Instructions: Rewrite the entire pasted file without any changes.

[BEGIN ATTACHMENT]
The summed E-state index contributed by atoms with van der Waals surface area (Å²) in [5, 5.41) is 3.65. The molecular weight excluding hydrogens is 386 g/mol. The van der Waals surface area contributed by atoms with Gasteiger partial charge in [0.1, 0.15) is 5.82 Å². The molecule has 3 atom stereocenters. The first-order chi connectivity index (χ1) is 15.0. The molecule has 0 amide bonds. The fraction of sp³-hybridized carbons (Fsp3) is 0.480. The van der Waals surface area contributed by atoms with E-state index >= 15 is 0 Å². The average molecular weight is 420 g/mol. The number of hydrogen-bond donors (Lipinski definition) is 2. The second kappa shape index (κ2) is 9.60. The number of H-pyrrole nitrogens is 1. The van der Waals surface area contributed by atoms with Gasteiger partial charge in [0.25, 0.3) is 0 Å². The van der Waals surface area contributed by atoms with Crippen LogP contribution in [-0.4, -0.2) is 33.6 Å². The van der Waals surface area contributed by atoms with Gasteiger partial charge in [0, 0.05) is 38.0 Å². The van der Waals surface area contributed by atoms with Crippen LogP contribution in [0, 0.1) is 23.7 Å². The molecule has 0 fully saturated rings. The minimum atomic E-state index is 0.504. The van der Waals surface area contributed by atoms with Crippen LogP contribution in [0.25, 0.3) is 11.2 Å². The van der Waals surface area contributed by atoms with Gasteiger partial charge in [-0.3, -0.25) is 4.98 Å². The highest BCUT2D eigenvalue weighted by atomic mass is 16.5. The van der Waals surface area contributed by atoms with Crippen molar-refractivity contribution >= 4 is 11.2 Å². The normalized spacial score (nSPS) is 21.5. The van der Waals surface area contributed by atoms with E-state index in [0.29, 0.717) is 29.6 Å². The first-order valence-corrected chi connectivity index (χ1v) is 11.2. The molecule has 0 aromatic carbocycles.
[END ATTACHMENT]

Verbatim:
The summed E-state index contributed by atoms with van der Waals surface area (Å²) in [5, 5.41) is 3.65. The molecular weight excluding hydrogens is 386 g/mol. The van der Waals surface area contributed by atoms with Gasteiger partial charge in [0.1, 0.15) is 5.82 Å². The molecule has 3 atom stereocenters. The first-order chi connectivity index (χ1) is 15.0. The molecule has 0 amide bonds. The fraction of sp³-hybridized carbons (Fsp3) is 0.480. The van der Waals surface area contributed by atoms with E-state index >= 15 is 0 Å². The average molecular weight is 420 g/mol. The number of hydrogen-bond donors (Lipinski definition) is 2. The second kappa shape index (κ2) is 9.60. The number of H-pyrrole nitrogens is 1. The van der Waals surface area contributed by atoms with Gasteiger partial charge in [0.25, 0.3) is 0 Å². The van der Waals surface area contributed by atoms with Crippen LogP contribution in [-0.4, -0.2) is 33.6 Å². The van der Waals surface area contributed by atoms with Gasteiger partial charge in [0, 0.05) is 38.0 Å². The van der Waals surface area contributed by atoms with Crippen LogP contribution in [0, 0.1) is 23.7 Å². The molecule has 0 fully saturated rings. The minimum atomic E-state index is 0.504. The van der Waals surface area contributed by atoms with Crippen LogP contribution in [0.25, 0.3) is 11.2 Å². The van der Waals surface area contributed by atoms with Gasteiger partial charge in [-0.3, -0.25) is 4.98 Å². The highest BCUT2D eigenvalue weighted by atomic mass is 16.5. The van der Waals surface area contributed by atoms with Crippen molar-refractivity contribution >= 4 is 11.2 Å². The normalized spacial score (nSPS) is 21.5. The van der Waals surface area contributed by atoms with E-state index in [0.29, 0.717) is 29.6 Å². The first-order valence-corrected chi connectivity index (χ1v) is 11.2. The molecule has 0 aromatic carbocycles.